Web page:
Being an island the call of the sea is strong on Capri. The perfect day out is a boat excursion, whether on a Caprese gozzo (a motorpowered boat with tarpaulin shade and sunbathing area), a chartered yacht or a larger tourist boar. By boar you can explore the rugged coastline, anchor for a swim in the blue seas, and investigate the beaches and restaurants.
Although it's very much on the tourist trail, no visit to Capri would be complete without a visit to the infamous Grotta Azzurra (Blue Grotto). Capri has many grottos, but the Azzurra is the island's most famous since its rediscovery by German painter August Kopisch, in 1826. I visited the grotto as part of a daylong boat excursion with Capritime, but it's also easily accessible by bus or on foot. Entrance to the grotto is gained through a tiny gap in the cliff face and outside the bay is filled with a flurry of rowing boats queuing to enter, manned by Capri's expert oarsmen.
Once inside the cavern opens out into a magnificent space where the refracted light turns the water an intensely rich cobalt blue. But the Grotta Azzurra is by no means the only grotto on the island. Others include the Red Grotto, the Green Grotto, the Grotto of the Cannon named because of its booming noise and the Grotto of the Sea Bull, formerly home to a seal colony. Sailing round the shore, you also come across the red home of the communist writer Curzio Malaparte and further along stand the Faraglioni two gigantic rocks breaking out of the sea a home to the rare Blue Lizard and commonly used as a symbol of Capri.
Then comes Marina Piccola, the island's southernmost landing place, set in a picturesque inlet at the foot of Mount Solaro, which grew from a collection of fisherman's cottages into an international centre of restaurants, sunbathing terraces and water sports. Here palm trees offer shade in June and July when the area is awash with the vibrant colours of oleander, hibiscus and geraniums. It is the jewel in the crown of several beaches along this shore, but you must pay a daily entrance fee to make use of sun loungers, bars and a supervised swimming area.
I visited Lido del Faro, a secluded bay with a fabulous restaurant, Ristorante del Faro, where we were able to take part in a cookery lesson making the island's typical ravioli and pezzogna fish, before feasting on our endeavours. The entrance fee for this is between €10 €15 and includes a chair or lounger.

Back on dry land, more of the island's delights can be discovered in its lush vegetation and botanical secrets. The tourist board has produced a fabulous book called Capri Blossoming, which describes II walks round the island. It was compiled by botanical expert and photographer Tullia Rizzotti, and it is advisable to buy a copy and take some time to explore on foot.
The island's history is also extremely accessible on foot, as is the opportunity to visit Capri's many ruins. There is evidence of inhabitation dating back 400,000 years, when the island was joined to the mainland. The island seems to have inspired strong emotions in all those who have visited or made their homes there. The island's grandest supporter was Roman emperor Augustus, who arrived on Capri in 29 BC. He was so taken with the place, he traded the island of Ischia to Naples, which then controlled Capri, and the Neapolitans accepted. Later came Emperor Tiberius, who loved the island so much he transformed it into his own miniature kingdom, effectively moving the centre of power from Rome to his island home, and lived there from 26 to 37 AD.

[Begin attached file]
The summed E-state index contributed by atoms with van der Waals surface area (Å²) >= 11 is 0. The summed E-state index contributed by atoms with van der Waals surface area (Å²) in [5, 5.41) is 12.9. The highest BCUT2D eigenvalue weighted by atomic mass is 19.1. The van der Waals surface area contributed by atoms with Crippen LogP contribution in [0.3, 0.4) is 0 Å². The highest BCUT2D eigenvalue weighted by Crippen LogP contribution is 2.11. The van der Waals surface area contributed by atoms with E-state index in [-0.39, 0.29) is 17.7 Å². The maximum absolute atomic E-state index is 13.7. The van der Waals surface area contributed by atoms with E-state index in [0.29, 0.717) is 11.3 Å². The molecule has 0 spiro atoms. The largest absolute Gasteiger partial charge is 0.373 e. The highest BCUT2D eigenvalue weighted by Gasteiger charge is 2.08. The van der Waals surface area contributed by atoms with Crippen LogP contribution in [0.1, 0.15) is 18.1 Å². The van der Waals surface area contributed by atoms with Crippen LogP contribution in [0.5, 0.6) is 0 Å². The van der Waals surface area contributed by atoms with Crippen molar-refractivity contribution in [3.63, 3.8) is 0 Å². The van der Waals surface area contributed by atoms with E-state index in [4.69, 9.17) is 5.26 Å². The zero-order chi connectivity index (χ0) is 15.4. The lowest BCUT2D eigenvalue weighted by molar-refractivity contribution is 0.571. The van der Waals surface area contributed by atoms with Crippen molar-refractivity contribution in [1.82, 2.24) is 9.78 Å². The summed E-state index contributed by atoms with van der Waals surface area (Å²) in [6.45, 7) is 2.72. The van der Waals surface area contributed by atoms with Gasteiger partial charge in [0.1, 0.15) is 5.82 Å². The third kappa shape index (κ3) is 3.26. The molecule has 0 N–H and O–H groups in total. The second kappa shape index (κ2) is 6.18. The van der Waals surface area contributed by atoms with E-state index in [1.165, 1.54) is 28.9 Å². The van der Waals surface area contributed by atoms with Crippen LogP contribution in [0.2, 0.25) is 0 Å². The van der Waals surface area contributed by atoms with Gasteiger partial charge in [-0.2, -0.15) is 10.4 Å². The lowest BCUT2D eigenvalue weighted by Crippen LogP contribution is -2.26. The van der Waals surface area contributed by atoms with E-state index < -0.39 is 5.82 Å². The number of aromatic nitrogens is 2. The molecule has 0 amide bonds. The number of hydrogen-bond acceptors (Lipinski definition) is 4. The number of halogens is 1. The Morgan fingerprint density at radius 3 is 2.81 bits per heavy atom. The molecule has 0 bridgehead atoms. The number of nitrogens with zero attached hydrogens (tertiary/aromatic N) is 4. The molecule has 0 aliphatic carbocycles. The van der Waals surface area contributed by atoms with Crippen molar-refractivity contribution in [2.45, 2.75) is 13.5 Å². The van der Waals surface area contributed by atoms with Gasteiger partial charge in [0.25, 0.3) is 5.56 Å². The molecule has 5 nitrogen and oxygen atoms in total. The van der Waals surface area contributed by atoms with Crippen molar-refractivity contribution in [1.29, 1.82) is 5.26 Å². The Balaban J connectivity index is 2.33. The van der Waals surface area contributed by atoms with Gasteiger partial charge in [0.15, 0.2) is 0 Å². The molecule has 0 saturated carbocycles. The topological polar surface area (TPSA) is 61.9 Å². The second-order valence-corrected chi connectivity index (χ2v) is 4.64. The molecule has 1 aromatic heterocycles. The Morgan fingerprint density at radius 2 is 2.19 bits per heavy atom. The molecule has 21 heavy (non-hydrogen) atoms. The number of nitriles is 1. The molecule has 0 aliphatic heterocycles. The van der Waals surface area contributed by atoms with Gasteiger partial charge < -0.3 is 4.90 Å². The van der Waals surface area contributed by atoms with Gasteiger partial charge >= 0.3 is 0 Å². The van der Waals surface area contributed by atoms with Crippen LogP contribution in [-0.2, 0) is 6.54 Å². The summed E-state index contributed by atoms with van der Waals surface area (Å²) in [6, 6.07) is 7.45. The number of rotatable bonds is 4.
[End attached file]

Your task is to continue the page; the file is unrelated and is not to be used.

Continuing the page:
Tiberius is said to have built 12 villas and set up his imperial residency in Villa Jovis, whose ruins can still
be visited, along with those of Villa Damecuta, the ruins of which were unearthed between 1937 and 1948 and which houses a tower added during the 12th century.

Greek and Roman influences are still visible today in another attraction of the island its cuisine and wine. The cuisine focusses on simple dishes, principally based on fish from the surrounding seas and vegetables grown on the island. Typical dishes include baked pasta, sweet peppers and aubergines, roast rabbit and the locally caught white fish pezzogna.
Capri also boasts its own wines. The white wine is a pale straw colour and made from Aglianico, Biancolella, Fiano and Greco grapes, while the red comes from the vineyard of Piedirosso. The Caprese wines were the claim to fame of the historic Caffè Morgano, which formed the heart of the island's social life between the 19th and 20th centuries. There its samplers included Lenin and Graham Greene.
So, if you want to visit Capri simply to experience the high life, why not make like the famous, infamous, artistic and glamorous take a seat among the glitterati in the Piazzetta, sip a glass of chilled wine, relax and just watch the world drift by.

Via Vittorio Emanuele, 32
+39 0818 375 143
Historic hotel in the centre of Capri, built in the 1950s by the Esposito brothers. In its early years, the hotel's restaurant was a meeting place for the island's rich and famous. Rooms are modern and comfortable, with breakfasts served in a floweredcourtyard. Double room from €150

Via Tragara, 6/8
+39 0818 370 633
A luxury fivestar hotel, La Scalinatella is located in a panoramic and peaceful area of central Capri. With whitewashed walls, lemon trees and stunning architecture the hotel also has plenty of amenities including a garden, tennis court and swimming pool. The hotel has a charming ambience and an excellent restaurant specialising in Caprese cuisine. Double room from €250